Many Chinese nationals are illegally working as tour guides for their compatriot tourists in the central Vietnamese city of Da Nang, stealing jobs from local people, while the municipal tourism department says it is a tough problem to solve.
A group of Vietnamese tour guides, who speak Chinese, have complained that the unlicensed guides are working openly and severely affecting the tourism environment of Da Nang.
Thanh, one of the local Chinese-speaking tour guide, said most of the tourist groups from China, particularly those on budget packages, will be taken around Da Nang by a Chinese national.
The licensed Vietnamese tour guides will be hired as ‘sitting guide’ – who will keep silent throughout the tour and only show up to work with authorities when needed. The Chinese will be in charge of the introduction and assistance to the tourists.
The ‘sitting guides’ are paid VND800,000 (US$35) to VND1 million ($44) a day, according to Thanh.
Thanh said the Chinese nationals used to consult the Vietnamese ‘sitting guides’ for information about the local places of interest. But at present, some Chinese nationals have opened their own travel firms in Da Nang and let the unlicensed Chinese tour guides take tourists around even without the companion of the local ‘sitting guides’.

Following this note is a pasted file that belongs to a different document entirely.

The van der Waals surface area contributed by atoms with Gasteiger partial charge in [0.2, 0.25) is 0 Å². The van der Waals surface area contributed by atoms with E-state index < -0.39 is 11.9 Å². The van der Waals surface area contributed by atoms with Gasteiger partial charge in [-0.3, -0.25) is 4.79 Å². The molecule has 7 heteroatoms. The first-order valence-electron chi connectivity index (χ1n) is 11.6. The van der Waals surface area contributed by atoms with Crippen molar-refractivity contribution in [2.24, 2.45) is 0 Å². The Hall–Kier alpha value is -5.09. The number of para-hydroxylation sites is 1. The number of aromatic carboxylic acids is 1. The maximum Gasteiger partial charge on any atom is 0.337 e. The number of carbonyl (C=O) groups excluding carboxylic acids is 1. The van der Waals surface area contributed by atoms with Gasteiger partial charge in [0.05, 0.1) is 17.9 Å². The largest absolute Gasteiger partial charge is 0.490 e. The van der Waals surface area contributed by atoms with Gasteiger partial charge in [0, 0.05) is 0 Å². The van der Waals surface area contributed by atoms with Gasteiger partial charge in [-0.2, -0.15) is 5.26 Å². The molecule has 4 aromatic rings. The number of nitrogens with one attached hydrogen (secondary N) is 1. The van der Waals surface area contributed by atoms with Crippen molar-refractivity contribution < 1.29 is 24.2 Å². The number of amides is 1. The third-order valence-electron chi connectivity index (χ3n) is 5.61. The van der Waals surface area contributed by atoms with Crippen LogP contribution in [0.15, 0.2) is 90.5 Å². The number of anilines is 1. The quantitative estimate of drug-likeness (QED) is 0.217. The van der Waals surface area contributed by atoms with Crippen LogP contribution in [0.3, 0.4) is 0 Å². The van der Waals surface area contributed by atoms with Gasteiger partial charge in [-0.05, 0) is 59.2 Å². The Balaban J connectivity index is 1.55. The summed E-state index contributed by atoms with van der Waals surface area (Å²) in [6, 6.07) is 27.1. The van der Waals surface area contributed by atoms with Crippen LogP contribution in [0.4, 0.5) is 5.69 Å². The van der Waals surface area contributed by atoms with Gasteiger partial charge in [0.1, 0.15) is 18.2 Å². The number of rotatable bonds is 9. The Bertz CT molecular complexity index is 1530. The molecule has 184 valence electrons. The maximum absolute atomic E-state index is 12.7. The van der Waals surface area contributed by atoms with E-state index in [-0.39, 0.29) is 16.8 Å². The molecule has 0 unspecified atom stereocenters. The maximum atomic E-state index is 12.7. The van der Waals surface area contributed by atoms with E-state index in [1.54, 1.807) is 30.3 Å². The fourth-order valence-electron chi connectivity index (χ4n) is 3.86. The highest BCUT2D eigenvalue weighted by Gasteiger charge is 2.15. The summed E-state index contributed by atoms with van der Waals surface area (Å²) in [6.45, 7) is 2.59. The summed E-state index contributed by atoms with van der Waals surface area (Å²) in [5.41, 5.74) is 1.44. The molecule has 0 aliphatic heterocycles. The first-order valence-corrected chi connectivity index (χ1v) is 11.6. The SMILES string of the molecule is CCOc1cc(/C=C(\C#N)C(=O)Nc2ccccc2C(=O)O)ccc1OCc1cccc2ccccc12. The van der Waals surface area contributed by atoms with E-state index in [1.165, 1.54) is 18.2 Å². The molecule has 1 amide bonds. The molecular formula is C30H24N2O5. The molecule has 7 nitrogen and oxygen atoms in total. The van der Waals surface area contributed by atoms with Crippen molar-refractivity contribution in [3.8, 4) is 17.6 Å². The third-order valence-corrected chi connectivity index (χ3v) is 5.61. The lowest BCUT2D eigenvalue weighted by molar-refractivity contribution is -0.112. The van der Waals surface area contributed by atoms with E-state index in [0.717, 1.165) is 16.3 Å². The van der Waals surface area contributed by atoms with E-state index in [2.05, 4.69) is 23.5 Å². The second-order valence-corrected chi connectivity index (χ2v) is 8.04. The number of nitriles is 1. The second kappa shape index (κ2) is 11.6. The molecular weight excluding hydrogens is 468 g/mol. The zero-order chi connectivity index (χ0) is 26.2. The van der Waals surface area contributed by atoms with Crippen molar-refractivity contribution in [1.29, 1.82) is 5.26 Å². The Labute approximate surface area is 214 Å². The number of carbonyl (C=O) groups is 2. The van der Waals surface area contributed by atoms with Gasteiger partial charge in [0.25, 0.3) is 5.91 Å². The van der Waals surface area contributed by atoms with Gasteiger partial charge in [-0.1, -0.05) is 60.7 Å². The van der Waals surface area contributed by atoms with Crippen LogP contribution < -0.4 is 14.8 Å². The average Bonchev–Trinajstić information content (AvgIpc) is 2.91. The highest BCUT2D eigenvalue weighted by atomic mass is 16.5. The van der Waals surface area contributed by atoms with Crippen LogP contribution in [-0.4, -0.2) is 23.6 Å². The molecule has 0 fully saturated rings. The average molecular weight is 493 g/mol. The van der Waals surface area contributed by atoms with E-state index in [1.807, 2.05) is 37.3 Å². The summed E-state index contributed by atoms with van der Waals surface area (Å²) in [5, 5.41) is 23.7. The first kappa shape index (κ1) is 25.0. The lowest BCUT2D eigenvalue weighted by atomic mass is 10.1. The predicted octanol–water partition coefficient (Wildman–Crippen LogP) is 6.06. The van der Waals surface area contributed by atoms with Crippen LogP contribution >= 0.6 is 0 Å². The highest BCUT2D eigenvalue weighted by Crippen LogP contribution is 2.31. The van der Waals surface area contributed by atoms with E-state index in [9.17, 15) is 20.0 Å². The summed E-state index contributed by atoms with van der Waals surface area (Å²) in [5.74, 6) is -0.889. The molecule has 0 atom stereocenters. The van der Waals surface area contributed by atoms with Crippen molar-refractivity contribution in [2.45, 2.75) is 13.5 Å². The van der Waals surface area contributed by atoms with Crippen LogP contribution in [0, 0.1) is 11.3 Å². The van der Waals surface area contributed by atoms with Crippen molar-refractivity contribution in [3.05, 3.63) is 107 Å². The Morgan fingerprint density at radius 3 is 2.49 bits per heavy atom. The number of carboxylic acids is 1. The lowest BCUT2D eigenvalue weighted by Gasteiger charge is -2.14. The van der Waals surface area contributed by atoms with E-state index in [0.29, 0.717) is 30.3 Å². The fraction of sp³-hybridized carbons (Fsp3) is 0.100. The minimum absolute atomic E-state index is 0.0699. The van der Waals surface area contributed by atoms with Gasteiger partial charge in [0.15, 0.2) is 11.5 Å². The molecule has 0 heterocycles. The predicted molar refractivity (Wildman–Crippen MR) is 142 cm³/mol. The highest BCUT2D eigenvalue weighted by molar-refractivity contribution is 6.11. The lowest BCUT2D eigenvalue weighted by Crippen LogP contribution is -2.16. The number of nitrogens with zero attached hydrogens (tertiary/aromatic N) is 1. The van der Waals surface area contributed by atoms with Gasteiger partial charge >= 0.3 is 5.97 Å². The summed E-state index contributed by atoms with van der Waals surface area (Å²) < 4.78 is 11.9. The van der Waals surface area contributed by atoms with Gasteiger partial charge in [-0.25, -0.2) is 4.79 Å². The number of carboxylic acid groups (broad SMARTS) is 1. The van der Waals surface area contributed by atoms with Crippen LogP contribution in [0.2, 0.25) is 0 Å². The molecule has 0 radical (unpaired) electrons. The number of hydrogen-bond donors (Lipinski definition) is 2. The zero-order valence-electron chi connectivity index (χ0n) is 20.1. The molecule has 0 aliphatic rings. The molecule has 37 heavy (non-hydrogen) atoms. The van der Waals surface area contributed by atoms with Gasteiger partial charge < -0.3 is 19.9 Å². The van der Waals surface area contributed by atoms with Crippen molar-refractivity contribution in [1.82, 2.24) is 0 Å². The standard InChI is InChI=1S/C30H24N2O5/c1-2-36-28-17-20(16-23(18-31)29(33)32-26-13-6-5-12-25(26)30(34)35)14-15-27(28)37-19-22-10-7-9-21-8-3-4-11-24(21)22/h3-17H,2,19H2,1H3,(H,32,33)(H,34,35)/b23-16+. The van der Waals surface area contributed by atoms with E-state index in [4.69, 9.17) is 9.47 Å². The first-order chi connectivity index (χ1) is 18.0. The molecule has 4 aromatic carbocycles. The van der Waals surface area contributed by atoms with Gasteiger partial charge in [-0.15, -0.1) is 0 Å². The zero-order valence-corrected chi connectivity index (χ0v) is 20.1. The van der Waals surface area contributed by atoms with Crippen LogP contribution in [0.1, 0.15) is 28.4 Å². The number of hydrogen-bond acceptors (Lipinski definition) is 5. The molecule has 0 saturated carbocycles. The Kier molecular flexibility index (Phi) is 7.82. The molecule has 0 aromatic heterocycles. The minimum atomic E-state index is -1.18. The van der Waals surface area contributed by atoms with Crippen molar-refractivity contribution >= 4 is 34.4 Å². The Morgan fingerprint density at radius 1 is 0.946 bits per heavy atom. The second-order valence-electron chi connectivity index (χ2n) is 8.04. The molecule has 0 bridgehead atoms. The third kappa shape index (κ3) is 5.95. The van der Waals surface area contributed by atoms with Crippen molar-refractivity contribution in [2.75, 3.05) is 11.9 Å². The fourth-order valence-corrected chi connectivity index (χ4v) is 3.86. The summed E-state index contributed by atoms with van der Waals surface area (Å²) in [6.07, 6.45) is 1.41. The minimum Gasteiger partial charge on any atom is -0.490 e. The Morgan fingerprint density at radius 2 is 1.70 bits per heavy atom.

Tran Chi Cuong, deputy director of the Da Nang tourism department, admitted to Tuoi Tre (Youth) newspaper that some Chinese tour guides are working in the city without a permit.
When they are detected by authorities, the Chinese will leave the tourists and the local ‘sitting guides’ have to work with officials and pay the fine. The local ‘scapegoats’ will later be refunded by the Chinese.
Cuong said there are now more than 400 Chinese-speaking tour guides in Da Nang, sufficient to meet demand so “the unlicensed Chinese tour guides are taking away incomes of the Vietnamese guides.”
However, the deputy department head added that it is not easy to handle those illegal tour guides as they have “sophisticated methods to dodge detection and are sometimes abetted by the Vietnamese travel firms or tour guides.”
Cuong said it is difficult to have proof, in the forms of photo or footage, to punish the unlicensed Chinese tour guides.
“The tourism inspectors are not allowed to stop a tourist bus for check, so it is really a challenge to curb the phenomenon,” he said.